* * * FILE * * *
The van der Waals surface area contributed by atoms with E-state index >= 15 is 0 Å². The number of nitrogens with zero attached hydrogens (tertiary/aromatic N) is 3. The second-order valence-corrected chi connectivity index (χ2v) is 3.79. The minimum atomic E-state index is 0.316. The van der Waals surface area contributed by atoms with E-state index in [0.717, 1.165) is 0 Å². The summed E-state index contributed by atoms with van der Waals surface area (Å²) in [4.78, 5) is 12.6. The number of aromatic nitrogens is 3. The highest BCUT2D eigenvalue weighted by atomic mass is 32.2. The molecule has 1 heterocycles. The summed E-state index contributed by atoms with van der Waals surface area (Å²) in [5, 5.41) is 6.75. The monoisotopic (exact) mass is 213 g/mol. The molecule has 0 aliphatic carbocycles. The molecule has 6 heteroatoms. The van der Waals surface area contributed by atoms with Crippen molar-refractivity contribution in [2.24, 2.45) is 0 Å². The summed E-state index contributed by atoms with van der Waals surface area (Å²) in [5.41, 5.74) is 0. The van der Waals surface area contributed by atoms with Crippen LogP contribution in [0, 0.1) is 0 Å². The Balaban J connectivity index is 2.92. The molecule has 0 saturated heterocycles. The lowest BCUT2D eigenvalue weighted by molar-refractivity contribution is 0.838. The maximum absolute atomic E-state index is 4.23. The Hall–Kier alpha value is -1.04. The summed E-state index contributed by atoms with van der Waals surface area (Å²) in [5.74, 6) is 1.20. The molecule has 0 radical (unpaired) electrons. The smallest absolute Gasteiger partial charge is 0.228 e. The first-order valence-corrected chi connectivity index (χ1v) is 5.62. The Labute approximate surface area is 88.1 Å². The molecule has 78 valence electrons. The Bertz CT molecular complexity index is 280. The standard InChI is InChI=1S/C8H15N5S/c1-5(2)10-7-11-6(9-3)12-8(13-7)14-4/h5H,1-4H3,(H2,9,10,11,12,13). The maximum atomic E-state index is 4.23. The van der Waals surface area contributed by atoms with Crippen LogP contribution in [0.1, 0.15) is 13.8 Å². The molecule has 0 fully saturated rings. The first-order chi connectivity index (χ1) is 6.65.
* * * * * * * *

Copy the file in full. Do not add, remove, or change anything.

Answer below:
The van der Waals surface area contributed by atoms with E-state index >= 15 is 0 Å². The number of nitrogens with zero attached hydrogens (tertiary/aromatic N) is 3. The second-order valence-corrected chi connectivity index (χ2v) is 3.79. The minimum atomic E-state index is 0.316. The van der Waals surface area contributed by atoms with E-state index in [0.717, 1.165) is 0 Å². The summed E-state index contributed by atoms with van der Waals surface area (Å²) in [4.78, 5) is 12.6. The number of aromatic nitrogens is 3. The highest BCUT2D eigenvalue weighted by atomic mass is 32.2. The molecule has 1 heterocycles. The summed E-state index contributed by atoms with van der Waals surface area (Å²) in [5, 5.41) is 6.75. The monoisotopic (exact) mass is 213 g/mol. The molecule has 0 aliphatic carbocycles. The molecule has 6 heteroatoms. The van der Waals surface area contributed by atoms with Crippen molar-refractivity contribution in [2.24, 2.45) is 0 Å². The summed E-state index contributed by atoms with van der Waals surface area (Å²) in [5.41, 5.74) is 0. The van der Waals surface area contributed by atoms with Crippen LogP contribution in [0, 0.1) is 0 Å². The Balaban J connectivity index is 2.92. The molecule has 0 saturated heterocycles. The lowest BCUT2D eigenvalue weighted by molar-refractivity contribution is 0.838. The maximum absolute atomic E-state index is 4.23. The Hall–Kier alpha value is -1.04. The summed E-state index contributed by atoms with van der Waals surface area (Å²) in [5.74, 6) is 1.20. The molecule has 0 radical (unpaired) electrons. The smallest absolute Gasteiger partial charge is 0.228 e. The first-order valence-corrected chi connectivity index (χ1v) is 5.62. The Labute approximate surface area is 88.1 Å². The molecule has 78 valence electrons. The Bertz CT molecular complexity index is 280. The standard InChI is InChI=1S/C8H15N5S/c1-5(2)10-7-11-6(9-3)12-8(13-7)14-4/h5H,1-4H3,(H2,9,10,11,12,13). The maximum atomic E-state index is 4.23. The van der Waals surface area contributed by atoms with Crippen LogP contribution in [0.1, 0.15) is 13.8 Å². The molecule has 0 fully saturated rings. The first-order chi connectivity index (χ1) is 6.65.